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Wednesday, November 21, 2012


The word "number" has Anglo-Norman, Old French and Middle French roots, originating as early as the 12th century. Countless variations of the spelling of the word have existed in the past thousand years between these languages. The word originates from classical Latin numerus which means sum or quantity[1]

The word "number" can act as both a noun and a verb. The most common definition of the word "number" is the sum of a collection of individual things. This definition  gives a subject a quantitative value. This definition dates back to the 14th century."Number" can also refer to something of mathematical value. In arithmetic you calculate with "numbers", which each represent a unique mathematical value. The verb "number" also has many possible definitions. It can means to count or enumerate, which applies to the first definition of the noun "number", or it can mean to calculate, which applies to the second definition of the noun "number". These verbs tend to originate a couple centuries after the appearance of the noun.

"Number" is also commonly used to describe a symbol representing a quantity. The symbol "3", for example, is a number representing with the quantitative sum of three. Theoretically, there are an infinite amount of possible numbers, all with different values, but all represented using the same ten symbols (1, 2, 3, 4, 5, 6, 7, 8, 9, and 0). This creates a paradox within the definition, because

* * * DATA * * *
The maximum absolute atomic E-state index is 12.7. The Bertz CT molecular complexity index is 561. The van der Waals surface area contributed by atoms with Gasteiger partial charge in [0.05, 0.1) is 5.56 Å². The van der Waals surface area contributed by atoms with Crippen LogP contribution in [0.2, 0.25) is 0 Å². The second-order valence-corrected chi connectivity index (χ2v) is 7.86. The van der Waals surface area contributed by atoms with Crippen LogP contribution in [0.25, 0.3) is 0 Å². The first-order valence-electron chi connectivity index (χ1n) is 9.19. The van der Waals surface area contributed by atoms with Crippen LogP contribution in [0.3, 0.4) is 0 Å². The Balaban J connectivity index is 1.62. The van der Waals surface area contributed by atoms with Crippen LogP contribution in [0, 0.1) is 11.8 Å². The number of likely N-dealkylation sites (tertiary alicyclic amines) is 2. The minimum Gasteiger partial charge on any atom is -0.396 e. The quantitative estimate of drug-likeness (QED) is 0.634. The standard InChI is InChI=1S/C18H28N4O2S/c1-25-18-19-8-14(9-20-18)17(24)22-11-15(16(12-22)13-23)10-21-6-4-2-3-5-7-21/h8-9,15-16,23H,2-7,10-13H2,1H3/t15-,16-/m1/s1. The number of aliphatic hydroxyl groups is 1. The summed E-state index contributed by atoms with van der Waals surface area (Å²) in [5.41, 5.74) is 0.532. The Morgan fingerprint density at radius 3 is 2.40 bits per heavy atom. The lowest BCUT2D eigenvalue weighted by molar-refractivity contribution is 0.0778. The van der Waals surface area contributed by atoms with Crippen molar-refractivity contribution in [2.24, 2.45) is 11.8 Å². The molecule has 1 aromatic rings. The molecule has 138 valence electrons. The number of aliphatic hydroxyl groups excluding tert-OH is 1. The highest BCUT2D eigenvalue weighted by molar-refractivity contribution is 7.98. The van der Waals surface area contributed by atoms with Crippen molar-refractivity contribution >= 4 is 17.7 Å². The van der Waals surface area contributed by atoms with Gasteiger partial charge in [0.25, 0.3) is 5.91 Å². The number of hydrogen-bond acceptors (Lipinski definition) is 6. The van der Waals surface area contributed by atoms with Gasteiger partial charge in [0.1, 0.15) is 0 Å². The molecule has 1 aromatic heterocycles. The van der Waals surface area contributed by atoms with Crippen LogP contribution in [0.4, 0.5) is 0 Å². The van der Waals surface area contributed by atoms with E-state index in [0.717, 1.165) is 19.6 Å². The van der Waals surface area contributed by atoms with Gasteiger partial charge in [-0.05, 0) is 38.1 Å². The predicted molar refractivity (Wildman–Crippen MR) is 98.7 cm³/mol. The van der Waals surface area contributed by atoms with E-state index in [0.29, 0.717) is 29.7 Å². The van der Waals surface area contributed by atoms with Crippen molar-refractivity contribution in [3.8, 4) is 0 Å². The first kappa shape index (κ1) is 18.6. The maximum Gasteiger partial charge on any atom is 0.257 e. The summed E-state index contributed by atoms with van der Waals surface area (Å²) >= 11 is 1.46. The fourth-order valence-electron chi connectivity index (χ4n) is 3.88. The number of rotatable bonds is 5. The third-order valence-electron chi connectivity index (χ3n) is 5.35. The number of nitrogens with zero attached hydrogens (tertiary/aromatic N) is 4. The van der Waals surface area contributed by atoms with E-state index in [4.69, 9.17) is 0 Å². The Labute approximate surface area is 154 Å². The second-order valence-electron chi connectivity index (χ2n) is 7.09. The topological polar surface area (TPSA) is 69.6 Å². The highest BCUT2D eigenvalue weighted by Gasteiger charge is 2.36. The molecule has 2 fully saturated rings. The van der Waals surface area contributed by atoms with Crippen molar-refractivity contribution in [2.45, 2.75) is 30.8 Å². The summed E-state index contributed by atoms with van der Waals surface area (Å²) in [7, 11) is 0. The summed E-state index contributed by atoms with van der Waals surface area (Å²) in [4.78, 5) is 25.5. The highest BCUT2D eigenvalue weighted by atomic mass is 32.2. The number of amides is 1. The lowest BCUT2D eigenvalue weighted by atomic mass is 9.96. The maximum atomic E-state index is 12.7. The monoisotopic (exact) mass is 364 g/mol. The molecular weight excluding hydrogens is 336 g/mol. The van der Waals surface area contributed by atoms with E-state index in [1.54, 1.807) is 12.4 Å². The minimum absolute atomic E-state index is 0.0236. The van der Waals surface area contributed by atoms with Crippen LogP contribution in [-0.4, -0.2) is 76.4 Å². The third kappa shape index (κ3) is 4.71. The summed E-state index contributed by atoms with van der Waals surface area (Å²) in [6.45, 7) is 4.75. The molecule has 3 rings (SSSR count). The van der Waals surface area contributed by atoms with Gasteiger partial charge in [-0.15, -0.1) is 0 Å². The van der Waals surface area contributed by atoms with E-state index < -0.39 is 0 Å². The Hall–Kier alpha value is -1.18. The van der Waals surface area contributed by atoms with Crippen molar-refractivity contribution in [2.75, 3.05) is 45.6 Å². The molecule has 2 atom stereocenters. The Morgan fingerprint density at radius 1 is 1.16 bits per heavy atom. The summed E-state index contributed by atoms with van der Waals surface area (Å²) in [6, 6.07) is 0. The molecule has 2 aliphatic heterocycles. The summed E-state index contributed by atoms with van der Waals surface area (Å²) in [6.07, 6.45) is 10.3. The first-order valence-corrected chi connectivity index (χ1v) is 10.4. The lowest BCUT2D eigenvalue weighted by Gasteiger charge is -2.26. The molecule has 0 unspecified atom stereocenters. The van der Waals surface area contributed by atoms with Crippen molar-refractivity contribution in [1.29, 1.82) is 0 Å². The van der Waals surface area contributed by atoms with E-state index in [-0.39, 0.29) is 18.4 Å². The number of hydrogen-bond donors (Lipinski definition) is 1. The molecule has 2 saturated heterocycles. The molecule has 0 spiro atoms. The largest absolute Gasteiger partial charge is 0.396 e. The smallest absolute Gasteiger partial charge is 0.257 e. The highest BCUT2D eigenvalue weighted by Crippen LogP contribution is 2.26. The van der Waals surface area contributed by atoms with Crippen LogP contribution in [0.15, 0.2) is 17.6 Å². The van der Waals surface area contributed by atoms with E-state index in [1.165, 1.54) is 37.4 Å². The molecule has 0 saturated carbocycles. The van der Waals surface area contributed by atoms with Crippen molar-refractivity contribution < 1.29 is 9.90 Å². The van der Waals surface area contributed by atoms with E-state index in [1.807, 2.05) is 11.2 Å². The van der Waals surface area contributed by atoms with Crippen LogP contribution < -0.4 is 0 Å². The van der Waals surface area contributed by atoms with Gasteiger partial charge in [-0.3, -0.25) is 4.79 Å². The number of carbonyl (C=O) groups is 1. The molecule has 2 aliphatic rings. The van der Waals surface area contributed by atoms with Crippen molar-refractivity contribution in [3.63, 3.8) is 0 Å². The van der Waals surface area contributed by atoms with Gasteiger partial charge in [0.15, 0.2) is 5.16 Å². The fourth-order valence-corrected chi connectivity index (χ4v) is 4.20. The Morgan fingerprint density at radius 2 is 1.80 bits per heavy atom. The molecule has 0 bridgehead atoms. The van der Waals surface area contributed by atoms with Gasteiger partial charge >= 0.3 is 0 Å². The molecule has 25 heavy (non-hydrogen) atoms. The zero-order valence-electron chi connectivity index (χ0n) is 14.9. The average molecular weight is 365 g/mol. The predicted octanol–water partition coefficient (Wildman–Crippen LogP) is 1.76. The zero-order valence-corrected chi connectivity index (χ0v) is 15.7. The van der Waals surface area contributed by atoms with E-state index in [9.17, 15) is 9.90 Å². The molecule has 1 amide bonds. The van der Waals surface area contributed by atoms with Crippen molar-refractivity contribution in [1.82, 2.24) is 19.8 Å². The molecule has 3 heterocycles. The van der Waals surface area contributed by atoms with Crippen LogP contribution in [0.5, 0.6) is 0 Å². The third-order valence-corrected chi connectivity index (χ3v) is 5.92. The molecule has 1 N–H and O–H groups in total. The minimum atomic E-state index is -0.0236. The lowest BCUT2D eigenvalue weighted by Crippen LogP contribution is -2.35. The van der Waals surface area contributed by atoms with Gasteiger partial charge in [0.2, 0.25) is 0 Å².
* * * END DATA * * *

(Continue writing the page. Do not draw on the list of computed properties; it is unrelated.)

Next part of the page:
"infinity" is not a number, despite the term infinity being applicable to both definitions previously mentioned.

This brings me to my favourite definition of the word "number". The definition I'm most interested in is the one used in the phrase "days are numbered". In this situation the word number is used as a verb describing the reduction of something, in this case time, to a definite sum. It is rationalizing something and giving it a quantitative quality. This variation of the word was first used in 1535 in a translation of Psalms lxxxix: "O teach vs to nombre oure dayes, that we maye applie our hertes vnto wyszdome.". In a literal sense this phrase describes the act of expending time. The use of the word in this context is very interesting to me because it defines the limits of a value. In this case that would refer to someone's life becoming a set sum, making the person concerned mortal. Going back to the idea of infinity, this definition eliminates the idea of infinity and gives something a tangible value. In some ways it makes the subject real. The paradox of the­­ word "number" therefore repeats itself, as it can describe a tangible sum, it can describe an infinite amount of sums and it can make something of infinite or vague value real.

[1] "number, n.". OED Online. September 2012. Oxford University Press. http://oed.com/view/Entry/129082?rskey=iAwhU9&result=1&isAdvanced=false (accessed November 21, 2012).

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